Home > Brian's Blogs, Emerging Church Movement, Evangelism > Vatican Speaks on Roman Catholic Evangelism

Vatican Speaks on Roman Catholic Evangelism

In one declaration the Roman Catholic Church has challenged pluralism and, unintentionally, the Emerging Church Movement: “Roman Catholic missionaries should aim to convert people and not restrict themselves to humanitarian good works, the Vatican said on December 14.”

Christianity Today has posted a brief article titled, “Good Works Not Enough: Latest papal document urges Roman Catholics to win souls.” In essence, “The document aims to correct a ‘growing confusion’ among theologians who argue that it is enough to build communities which strive for justice, freedom, peace, and solidarity.” Amen! This statement challenges pluralism because it recognizes that all religions are not equal and that people without Christ need salvation. This statement also challenges many strands of the Emerging Church Movement that equate the Kingdom of God with societal justice (see my summary and personal thoughts). At its core, evangelism is about the person of Jesus Christ and that redemption is only found in him.

I am not Catholic and I continue to have many, many concerns over Roman Catholic doctrine, but I applaud this understanding of evangelism. In fact, I wish more of our mainline denomination and emerging churches would state the same.

  1. March 5, 2008 at 12:12 pm

    +-56% of christianity, of which I think 75% agree with us, and majorities in the other 25% or so, also hold many of our doctrines, such as lent or the trinity, isn’t not mainline, but if you are interested. my site http://scripturelink.googlepages.com gives the scriptural basis of our beliefs, see “church”, “catholic equation” and “why I’m catholic”

    and use my search engines, if you would like to better understand us. Our views are sometimes not understood. You may find you agree with more than you realise. P.S. I’m glad you like one of our statements, the others are just as amazing. See our orthodox, and oriental brother’s views as well. You’d be amazed.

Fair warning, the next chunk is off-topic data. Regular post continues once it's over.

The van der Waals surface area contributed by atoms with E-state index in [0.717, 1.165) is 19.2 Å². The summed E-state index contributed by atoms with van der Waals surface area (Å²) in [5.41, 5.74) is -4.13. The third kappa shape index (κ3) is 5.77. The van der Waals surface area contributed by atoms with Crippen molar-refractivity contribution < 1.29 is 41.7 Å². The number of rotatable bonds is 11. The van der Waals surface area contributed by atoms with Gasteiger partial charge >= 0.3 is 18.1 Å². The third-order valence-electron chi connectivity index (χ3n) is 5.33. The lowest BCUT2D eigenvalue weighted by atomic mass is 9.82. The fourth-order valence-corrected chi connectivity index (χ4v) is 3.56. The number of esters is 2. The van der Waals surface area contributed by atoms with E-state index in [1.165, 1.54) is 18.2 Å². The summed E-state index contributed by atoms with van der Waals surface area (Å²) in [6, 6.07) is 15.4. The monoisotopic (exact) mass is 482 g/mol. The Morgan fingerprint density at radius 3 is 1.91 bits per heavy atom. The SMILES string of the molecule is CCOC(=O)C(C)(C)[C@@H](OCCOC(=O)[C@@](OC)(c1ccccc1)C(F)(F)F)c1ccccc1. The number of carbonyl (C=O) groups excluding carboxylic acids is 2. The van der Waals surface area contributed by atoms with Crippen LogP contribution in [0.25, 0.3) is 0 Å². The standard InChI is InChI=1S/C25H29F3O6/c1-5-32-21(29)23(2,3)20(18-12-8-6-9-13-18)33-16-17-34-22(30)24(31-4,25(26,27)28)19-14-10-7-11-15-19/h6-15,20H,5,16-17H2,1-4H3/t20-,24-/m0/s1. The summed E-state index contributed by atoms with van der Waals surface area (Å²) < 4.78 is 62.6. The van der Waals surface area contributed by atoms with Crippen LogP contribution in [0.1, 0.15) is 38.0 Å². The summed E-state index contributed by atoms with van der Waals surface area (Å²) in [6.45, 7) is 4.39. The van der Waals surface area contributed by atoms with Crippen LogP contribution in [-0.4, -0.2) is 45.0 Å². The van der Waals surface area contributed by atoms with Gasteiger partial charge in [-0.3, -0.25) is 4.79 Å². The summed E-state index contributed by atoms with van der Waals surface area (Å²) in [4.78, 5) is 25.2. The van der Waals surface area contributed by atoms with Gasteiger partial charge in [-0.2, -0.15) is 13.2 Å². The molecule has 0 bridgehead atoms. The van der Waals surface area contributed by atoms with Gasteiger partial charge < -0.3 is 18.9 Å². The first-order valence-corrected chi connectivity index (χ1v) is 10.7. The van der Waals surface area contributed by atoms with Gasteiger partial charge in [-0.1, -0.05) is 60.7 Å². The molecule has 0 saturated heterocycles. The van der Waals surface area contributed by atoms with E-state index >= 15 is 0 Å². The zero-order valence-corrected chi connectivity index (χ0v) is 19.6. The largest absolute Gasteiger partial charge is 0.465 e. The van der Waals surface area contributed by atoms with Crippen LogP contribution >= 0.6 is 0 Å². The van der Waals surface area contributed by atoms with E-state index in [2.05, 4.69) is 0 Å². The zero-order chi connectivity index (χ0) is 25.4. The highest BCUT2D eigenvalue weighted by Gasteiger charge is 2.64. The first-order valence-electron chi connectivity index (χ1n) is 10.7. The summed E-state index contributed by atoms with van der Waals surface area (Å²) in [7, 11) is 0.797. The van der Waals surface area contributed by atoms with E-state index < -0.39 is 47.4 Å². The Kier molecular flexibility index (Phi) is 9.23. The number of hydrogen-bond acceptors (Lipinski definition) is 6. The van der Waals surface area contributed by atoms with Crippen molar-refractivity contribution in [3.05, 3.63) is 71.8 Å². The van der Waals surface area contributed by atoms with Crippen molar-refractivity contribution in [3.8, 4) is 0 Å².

God bless.

    Pax Christi Et Catholici

  2. March 14, 2009 at 8:04 pm

    You are interested in evanglizing people to Christ. That is why I am contacting you. You are invited to visit my website. I have written a book on Catholic evangelism. You can get a brief review of it there.

    In Christ

    Larry Ball

  3. Bill
    June 14, 2010 at 9:45 am

    You know, when the Catholic church teaches that pipe organs are the best way for us to evangelize (yes, its true), and essentially ignores the venue of contemporary music in favor of non-biblical, anachronistic modes of worship, one concludes that the greatest obstacle to Catholic Evangelizing are the “type A” control freaks who want to hold on to the past. When contemporary music is suppressed, as it is in many parishes, how do we expect to reach youth? The closing song at Mass this past Friday morning was written in the 1600’s. Great song, beautiful lyrics, but stodgy and disconnected musically from today.

  4. Jonathan
    June 28, 2010 at 7:05 pm

    If you want to reach us youth, then give us good catechises and an understanding of the faith. The music card is old hat. Pop/ rap/grunge/hard rock etc music is in, not 60’s/70’s and 80’s imitation. The Jews have their own modes which pleased God and calmed down demons. Besides even the youth at my parish agree that the “mod” music is lame and that we would prefer something catholic for a change…im 21 btw. I guess ABBA and elvis is making a comeback, but hopefully not in a pew near you!

    • Bill
      March 22, 2011 at 9:58 pm

      Music is catechesis. If you can take 100 people under the age of 20 and play for them Chris Tomlin’s “Holy is the Lord” and a then a piece of Gregorian chant, I will pay you $1000 cash if more of them prefer the Gregorian chant. The music “card” is not “old hat.” It is Biblical, and fundamental to Church teaching on liturgy. We are directed by Rome and our Bishops to take into account age, culture, ethnicity and custom when it comes to liturgical music. Some of the most profound catechetical statements of the New testament are in the form of canticles or songs, which were likely sung at the earliest liturgies. To divorce catachesis and evangelism from sacred music of any style is a mistake.

      Acts 16:25 About midnight Paul and Silas were praying and singing hymns to God, and the other prisoners were listening to them.

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